At the moment I am working as a contract paper conservator for the Imperial War Museum, preparing mainly First World War objects for exhibition in the new galleries that will open next year for the Centenary. One of the advantages of working for a National Museum is the opportunity to get involved with various education and outreach activities, and talk to people outside of the studio about our work. A current project at IWM is the Young Reporters scheme, which gets children from local schools to report on IWM’s First World War Centenary plans, and look at how the Museum is transforming itself (at the moment IWM London is closed for major building works and redevelopment). As part of this project myself and my studio colleague Rachel were invited to be interviewed by a group of Young Reporters for their podcast series. I was really impressed as they seemed to already have a grasp of what conservation is (fairly unusual for 9 year olds!) and I greatly enjoyed talking to them. The interviews were a great success (you can listen to them below), and so we have decided to build on them by holding workshops for the Young Reporters next month. We will be having practical sessions in objects and paper conservation, bookbinding, and pest identification. My part will be to show them how to do tear repairs and for this we will use facsimiles of some of the WWI posters I have been working on. It’s nice to think that Lambeth will soon be full of children who know exactly what paper conservation is, unlike a lot of the rest of the population who often think I save trees when I call myself a paper conservator!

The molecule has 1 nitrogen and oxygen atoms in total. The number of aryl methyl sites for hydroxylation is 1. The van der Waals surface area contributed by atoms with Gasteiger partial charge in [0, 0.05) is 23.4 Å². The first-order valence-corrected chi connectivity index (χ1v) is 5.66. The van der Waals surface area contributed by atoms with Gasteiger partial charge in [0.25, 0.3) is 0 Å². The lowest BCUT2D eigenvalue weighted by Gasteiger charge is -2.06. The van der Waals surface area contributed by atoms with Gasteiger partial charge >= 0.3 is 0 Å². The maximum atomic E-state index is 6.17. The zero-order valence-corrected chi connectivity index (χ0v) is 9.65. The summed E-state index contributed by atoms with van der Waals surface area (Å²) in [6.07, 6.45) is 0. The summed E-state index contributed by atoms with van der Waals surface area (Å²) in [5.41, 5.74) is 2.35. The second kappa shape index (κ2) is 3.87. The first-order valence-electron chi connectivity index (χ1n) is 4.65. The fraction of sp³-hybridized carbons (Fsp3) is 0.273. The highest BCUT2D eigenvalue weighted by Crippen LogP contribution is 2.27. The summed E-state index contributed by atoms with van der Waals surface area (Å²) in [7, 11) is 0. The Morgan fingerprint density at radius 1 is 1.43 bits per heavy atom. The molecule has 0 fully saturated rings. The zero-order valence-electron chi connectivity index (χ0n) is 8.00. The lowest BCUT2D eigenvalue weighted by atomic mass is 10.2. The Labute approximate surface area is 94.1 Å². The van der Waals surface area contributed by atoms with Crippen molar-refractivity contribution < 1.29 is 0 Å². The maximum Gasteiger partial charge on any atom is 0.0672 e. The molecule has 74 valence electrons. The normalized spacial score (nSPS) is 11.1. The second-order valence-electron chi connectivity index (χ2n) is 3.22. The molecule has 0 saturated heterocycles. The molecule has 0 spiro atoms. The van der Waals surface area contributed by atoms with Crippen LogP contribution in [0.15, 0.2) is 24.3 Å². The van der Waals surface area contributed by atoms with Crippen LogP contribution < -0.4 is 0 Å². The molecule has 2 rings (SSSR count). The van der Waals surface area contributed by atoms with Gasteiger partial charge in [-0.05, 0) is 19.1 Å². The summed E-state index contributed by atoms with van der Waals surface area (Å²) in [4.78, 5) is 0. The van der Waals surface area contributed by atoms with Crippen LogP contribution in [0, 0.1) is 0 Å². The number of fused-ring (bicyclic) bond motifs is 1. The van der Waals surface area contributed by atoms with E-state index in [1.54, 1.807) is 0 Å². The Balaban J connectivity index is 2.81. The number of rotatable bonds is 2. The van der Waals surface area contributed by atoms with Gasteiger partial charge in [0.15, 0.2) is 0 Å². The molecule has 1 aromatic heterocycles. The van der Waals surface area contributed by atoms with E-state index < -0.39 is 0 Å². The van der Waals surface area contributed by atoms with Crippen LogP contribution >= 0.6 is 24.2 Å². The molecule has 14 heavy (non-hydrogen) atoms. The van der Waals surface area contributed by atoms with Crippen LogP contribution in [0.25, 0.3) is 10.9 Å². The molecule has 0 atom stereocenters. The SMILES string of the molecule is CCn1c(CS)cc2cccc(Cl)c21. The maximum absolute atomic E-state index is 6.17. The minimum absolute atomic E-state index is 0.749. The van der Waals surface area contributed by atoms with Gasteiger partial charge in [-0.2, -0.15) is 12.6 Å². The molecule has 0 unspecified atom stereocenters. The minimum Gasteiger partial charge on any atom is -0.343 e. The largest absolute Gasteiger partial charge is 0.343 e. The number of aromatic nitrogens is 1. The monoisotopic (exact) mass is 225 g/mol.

IWM London will reopen at the end of July. There is more about Transforming IWM London here.